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nursing career, nmc registration, nursing training, cpd, community nursing, agency nursing jobs, nhs role

How to develop your nursing career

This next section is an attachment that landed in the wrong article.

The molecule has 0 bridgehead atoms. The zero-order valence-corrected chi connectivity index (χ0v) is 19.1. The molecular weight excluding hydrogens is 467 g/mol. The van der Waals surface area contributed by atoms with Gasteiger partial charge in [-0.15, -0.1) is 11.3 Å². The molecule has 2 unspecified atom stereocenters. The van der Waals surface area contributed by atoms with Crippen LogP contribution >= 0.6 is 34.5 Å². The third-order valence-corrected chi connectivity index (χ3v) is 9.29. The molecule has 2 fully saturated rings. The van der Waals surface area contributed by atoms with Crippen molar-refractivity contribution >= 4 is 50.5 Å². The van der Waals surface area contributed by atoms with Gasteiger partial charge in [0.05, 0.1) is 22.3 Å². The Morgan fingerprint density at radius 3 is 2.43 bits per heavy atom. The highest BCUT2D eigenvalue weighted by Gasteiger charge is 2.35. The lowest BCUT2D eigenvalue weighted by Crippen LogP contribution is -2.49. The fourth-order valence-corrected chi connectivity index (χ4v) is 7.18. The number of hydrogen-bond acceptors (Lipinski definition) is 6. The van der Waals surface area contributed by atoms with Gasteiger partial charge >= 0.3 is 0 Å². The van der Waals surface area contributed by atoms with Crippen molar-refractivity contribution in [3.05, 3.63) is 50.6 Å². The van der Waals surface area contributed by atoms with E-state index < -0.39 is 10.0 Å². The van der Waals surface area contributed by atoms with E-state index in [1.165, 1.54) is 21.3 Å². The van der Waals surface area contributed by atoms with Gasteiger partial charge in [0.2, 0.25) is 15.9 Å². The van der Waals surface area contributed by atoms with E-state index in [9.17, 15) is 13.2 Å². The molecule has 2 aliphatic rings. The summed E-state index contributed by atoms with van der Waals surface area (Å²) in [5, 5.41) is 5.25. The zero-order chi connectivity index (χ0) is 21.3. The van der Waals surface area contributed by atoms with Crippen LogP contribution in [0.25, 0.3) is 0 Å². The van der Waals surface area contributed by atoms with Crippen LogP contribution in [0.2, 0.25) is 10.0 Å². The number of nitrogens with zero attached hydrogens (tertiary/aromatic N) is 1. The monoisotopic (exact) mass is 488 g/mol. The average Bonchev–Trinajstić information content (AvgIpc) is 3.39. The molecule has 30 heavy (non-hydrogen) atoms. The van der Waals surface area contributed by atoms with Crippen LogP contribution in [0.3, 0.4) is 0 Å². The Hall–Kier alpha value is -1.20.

​Whatever your nursing specialism, there are many opportunities and resources available to enhance and develop your career.What is a typical nursing career path?The NHS banding system allows nurses to see their progression, from entry-level staff nurse roles, up to senior staff nurse, advanced nurse practitioner and director of nursing positions.Each band will offer more responsibility and nurses will be paid accordingly.There are many other ways to progress your career beyond the linear approach – for example, you may wish to move into specific areas, or you could choose to work in community. What training is available to help nurses develop their careers? Training is vital and you will be assessed on this as part of your registration with the Nursing and Midwifery Council (NMC). All nurses are required to undertake 35 hours of relevant continuing professional development (CPD) in the three-year period between registration and renewal. There are many different types of training available; statutory training is required by law (such as basic risk assessment or manual handling) and mandatory training is determined by your employer to ensure the safe delivery of services. This could include areas such as infection prevention and control, mental capacity and safeguarding or hand hygiene. The Royal College of Nursing has a helpful article on their website which explains more about different training opportunities available for nurses. Can I use networking to boost my nursing career?Networking is a great way to develop your career and can improve your learning and knowledge. You may choose to use online platforms such as LinkedIn to communicate with others or attend workshops, conferences and job fairs to meet likeminded nurses and build relationships.How can I make the most of community nursing roles? Working in an NHS role is a great way to build experience, but you can also develop nursing skills through sabbaticals and secondments; you could work within care homes, schools, community settings or prisons. Making the most of different opportunities will allow you to improve skills in different ways – making you a more accomplished nurse practitioner.Can agency nursing jobs develop my career? As an agency nurse, you can move into different settings in and out of the NHS to give you broader experience and knowledge. This will not only help you improve your skills but also identify the aspects of nursing that you enjoy the most.To find out how to develop your career, get in touch with your Sanctuary consultant.